If you get into detailed analysis like the one smartcat did, you might end up buying something you don't really like.
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Old 24th January 2012, 23:08   #4
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Default Re: Removing the Analysis Paralysis syndrome while buying a new car

I was thinking of this same thing on the drive back home from work today. Due to a friend who is confused as to what car to buy - he cancelled a months-old Swift ZDi booking.
There is no car today that can be called downright bad. Each has its pros and cons. So basically it is about buying a car that meets your main requirements.

Eg. if your basic use is a city hatch, it does not really matter if it is a Swift or Punto or Jazz or i20. All will serve the purpose. But if you are a single guy who likes to visit out of the way places and go cycling there, it makes sense to maybe get a Jazz with the magic seats.

Or if the car is to be used mostly by elders, the concern should be on ease of ingress/egress rather than say looks.

If it's a family of 4 that do a long trip every month or other, a sedan makes sense for the bootspace. And ofcourse diesel. So a Dzire or Fiesta or Linea all would serve the purpose in diesel version.
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Old 25th January 2012, 07:11   #5
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Default Re: Removing the Analysis Paralysis syndrome while buying a new car

Totally agree with what you say.

Everytime i see a new thread on the forum from fellow members asking for opinions about which car i wonder if at the end of the discussion would they be able to reach a conclusion or would be more confused. Because depending on the numbers of responses the opinions would be varied.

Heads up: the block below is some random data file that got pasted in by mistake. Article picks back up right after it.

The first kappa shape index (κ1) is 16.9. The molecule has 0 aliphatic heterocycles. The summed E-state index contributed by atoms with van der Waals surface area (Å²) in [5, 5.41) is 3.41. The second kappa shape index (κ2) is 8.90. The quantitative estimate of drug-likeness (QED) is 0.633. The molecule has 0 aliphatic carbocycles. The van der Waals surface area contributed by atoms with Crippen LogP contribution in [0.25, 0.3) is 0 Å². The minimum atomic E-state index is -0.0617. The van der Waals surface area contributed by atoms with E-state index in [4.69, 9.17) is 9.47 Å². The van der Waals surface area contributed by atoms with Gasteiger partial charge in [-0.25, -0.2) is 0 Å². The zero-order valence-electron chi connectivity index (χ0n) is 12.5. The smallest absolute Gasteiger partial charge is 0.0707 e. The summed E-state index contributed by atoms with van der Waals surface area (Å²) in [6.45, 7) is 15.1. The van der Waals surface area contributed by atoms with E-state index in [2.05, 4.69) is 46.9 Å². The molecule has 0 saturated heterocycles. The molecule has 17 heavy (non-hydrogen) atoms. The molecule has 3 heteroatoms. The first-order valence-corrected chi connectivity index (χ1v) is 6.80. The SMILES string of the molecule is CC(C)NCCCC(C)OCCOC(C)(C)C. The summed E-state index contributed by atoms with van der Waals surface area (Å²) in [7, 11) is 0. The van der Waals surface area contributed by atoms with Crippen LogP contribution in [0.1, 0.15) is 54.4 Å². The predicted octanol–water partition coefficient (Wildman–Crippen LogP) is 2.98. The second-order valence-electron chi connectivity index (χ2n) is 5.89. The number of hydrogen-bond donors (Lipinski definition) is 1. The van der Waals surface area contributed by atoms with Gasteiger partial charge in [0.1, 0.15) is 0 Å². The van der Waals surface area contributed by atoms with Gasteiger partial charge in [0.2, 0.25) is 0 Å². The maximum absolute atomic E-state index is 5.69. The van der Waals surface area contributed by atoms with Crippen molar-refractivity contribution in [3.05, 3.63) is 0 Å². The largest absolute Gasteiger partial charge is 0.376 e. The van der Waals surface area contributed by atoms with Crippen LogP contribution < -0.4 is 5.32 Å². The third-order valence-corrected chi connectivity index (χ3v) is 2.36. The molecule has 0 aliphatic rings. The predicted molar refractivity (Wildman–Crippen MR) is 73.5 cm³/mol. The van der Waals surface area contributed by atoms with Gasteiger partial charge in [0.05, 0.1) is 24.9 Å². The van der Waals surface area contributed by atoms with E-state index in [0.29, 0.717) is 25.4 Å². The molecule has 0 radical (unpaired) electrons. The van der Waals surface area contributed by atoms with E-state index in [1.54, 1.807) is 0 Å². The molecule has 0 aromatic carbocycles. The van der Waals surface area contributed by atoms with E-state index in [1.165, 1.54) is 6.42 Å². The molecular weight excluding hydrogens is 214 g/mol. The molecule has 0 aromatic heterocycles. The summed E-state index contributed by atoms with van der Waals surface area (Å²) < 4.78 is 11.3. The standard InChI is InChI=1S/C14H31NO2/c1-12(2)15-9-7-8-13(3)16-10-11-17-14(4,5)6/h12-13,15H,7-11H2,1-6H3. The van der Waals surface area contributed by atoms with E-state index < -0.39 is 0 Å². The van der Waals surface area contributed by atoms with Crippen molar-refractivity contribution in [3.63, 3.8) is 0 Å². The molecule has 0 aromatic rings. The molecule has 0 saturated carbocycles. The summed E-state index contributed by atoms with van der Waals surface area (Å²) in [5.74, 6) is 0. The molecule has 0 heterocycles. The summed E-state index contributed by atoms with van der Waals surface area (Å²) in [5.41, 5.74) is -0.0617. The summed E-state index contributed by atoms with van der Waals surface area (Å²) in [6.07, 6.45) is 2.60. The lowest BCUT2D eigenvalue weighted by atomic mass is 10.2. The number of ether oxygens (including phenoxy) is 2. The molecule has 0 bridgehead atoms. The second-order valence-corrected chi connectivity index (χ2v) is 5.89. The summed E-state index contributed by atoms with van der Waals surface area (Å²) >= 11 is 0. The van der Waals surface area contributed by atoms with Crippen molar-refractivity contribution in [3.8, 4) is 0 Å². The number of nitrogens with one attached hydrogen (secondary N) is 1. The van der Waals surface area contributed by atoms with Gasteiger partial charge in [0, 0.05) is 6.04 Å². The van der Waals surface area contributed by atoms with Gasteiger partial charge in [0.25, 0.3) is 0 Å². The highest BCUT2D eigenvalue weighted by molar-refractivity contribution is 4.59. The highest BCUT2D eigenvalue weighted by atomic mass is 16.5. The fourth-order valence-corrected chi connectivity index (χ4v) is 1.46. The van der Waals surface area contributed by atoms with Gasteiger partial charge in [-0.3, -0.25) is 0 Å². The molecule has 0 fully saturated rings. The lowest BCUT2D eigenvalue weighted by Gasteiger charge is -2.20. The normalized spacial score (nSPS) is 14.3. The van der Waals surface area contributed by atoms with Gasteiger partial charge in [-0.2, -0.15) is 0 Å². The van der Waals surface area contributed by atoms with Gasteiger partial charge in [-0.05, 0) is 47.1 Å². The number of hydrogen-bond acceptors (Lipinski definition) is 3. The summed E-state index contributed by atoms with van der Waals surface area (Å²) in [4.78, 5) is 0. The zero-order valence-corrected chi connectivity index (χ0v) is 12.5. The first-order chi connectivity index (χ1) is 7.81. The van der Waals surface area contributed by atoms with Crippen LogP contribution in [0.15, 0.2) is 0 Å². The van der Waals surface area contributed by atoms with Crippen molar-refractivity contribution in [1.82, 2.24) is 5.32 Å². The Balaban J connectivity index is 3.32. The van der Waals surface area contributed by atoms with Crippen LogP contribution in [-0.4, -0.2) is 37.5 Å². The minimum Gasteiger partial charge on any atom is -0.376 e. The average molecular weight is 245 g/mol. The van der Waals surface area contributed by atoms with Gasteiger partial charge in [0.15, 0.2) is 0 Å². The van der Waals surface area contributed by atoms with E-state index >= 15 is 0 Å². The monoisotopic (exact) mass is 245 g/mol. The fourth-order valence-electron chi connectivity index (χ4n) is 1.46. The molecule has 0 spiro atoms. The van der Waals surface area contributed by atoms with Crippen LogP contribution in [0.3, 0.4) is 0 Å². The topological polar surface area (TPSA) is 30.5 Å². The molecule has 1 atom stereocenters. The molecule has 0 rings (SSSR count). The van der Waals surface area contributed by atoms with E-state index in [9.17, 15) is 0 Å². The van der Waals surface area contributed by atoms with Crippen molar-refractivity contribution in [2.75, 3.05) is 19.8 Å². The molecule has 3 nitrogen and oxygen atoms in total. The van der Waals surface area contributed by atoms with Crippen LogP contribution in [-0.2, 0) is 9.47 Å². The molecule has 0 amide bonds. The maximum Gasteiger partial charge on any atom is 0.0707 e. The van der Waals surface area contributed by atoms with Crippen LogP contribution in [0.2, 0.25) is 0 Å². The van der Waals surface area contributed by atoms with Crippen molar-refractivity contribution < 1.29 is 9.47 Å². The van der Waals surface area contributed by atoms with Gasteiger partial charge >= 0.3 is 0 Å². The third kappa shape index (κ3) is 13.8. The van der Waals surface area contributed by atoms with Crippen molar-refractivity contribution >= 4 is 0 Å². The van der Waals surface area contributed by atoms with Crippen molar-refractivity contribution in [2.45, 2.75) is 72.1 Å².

Please note that i have nothing against members asking for the opinion because for some that might be the right approach. But i personally would go in with the test drives and match my requiements/budget with the options available methodology for buying the car. If i would have posted the what car question on the forum i would have never been able to buy the Vista which is suiting my requirement perfectly
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Old 25th January 2012, 07:31   #6
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Good thread.but asking to others is important when it is ownership report.example like... If someone is not aware of skoda's horrible after sale service,than he may be in trouble.(he has to ensure about service) so asking is important but you have to give weightage about that point as per your requirement.example...swift dzire has won title on our site "most ugliest boot" but for me it is not bad boot and i have booked new dzire zdi. At the same time, i cannot take risk of skoda's after service...

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Last edited by suhaas307 : 28th January 2012 at 02:39.
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Old 25th January 2012, 09:27   #7
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Default Re: Removing the Analysis Paralysis syndrome while buying a new car

^^^ Team-bhp is a forum of enthusiasts and so our opinions do not usually meet/match those of the general population. With respect to the ugly-boot thing itself, while the Dzire has been voted the car with ugliest boot, has it been reflected in the opinion of the general buyer ? No. Because the car not only sells well, but has a waiting list that the cars with a JLo-esque boot would die to have.